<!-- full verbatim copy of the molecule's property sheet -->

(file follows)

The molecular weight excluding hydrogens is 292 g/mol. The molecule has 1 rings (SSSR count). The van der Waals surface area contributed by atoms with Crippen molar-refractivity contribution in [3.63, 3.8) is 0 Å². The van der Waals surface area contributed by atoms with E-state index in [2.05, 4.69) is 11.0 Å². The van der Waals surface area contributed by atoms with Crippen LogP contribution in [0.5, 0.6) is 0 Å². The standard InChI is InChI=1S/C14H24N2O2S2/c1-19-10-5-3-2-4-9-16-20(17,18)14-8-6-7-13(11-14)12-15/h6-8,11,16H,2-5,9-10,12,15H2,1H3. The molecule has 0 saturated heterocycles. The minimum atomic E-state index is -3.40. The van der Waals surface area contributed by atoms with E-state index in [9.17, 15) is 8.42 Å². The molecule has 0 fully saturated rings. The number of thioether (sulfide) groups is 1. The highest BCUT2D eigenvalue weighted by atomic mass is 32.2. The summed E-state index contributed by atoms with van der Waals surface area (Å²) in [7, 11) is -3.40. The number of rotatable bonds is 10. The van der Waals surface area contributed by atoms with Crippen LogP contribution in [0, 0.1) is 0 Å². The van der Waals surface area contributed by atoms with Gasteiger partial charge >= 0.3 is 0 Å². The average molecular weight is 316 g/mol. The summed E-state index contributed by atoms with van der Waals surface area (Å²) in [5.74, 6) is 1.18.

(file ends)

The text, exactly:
The molecular weight excluding hydrogens is 292 g/mol. The molecule has 1 rings (SSSR count). The van der Waals surface area contributed by atoms with Crippen molar-refractivity contribution in [3.63, 3.8) is 0 Å². The van der Waals surface area contributed by atoms with E-state index in [2.05, 4.69) is 11.0 Å². The van der Waals surface area contributed by atoms with Crippen LogP contribution in [0.5, 0.6) is 0 Å². The standard InChI is InChI=1S/C14H24N2O2S2/c1-19-10-5-3-2-4-9-16-20(17,18)14-8-6-7-13(11-14)12-15/h6-8,11,16H,2-5,9-10,12,15H2,1H3. The molecule has 0 saturated heterocycles. The minimum atomic E-state index is -3.40. The van der Waals surface area contributed by atoms with E-state index in [9.17, 15) is 8.42 Å². The molecule has 0 fully saturated rings. The number of thioether (sulfide) groups is 1. The highest BCUT2D eigenvalue weighted by atomic mass is 32.2. The summed E-state index contributed by atoms with van der Waals surface area (Å²) in [7, 11) is -3.40. The number of rotatable bonds is 10. The van der Waals surface area contributed by atoms with Crippen LogP contribution in [0, 0.1) is 0 Å². The van der Waals surface area contributed by atoms with Gasteiger partial charge >= 0.3 is 0 Å². The average molecular weight is 316 g/mol. The summed E-state index contributed by atoms with van der Waals surface area (Å²) in [5.74, 6) is 1.18.